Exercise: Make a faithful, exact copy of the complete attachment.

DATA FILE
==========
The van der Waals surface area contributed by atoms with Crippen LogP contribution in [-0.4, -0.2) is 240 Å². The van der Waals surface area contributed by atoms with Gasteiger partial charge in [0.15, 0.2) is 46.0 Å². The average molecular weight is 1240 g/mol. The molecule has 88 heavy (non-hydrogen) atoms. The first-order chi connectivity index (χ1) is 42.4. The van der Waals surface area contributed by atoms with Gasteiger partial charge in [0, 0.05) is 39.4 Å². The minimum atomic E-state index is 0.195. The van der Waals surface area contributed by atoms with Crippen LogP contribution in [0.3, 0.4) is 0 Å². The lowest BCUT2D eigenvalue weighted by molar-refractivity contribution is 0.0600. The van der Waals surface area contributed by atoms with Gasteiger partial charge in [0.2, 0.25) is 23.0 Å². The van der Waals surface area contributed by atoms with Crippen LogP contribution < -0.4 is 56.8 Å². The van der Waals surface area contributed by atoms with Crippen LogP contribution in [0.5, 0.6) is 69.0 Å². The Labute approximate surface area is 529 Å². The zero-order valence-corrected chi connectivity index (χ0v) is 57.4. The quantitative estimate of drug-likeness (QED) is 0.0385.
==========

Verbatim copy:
The van der Waals surface area contributed by atoms with Crippen LogP contribution in [-0.4, -0.2) is 240 Å². The van der Waals surface area contributed by atoms with Gasteiger partial charge in [0.15, 0.2) is 46.0 Å². The average molecular weight is 1240 g/mol. The molecule has 88 heavy (non-hydrogen) atoms. The first-order chi connectivity index (χ1) is 42.4. The van der Waals surface area contributed by atoms with Gasteiger partial charge in [0, 0.05) is 39.4 Å². The minimum atomic E-state index is 0.195. The van der Waals surface area contributed by atoms with Crippen LogP contribution in [0.3, 0.4) is 0 Å². The lowest BCUT2D eigenvalue weighted by molar-refractivity contribution is 0.0600. The van der Waals surface area contributed by atoms with Gasteiger partial charge in [0.2, 0.25) is 23.0 Å². The van der Waals surface area contributed by atoms with Crippen LogP contribution < -0.4 is 56.8 Å². The van der Waals surface area contributed by atoms with Crippen LogP contribution in [0.5, 0.6) is 69.0 Å². The Labute approximate surface area is 529 Å². The zero-order valence-corrected chi connectivity index (χ0v) is 57.4. The quantitative estimate of drug-likeness (QED) is 0.0385.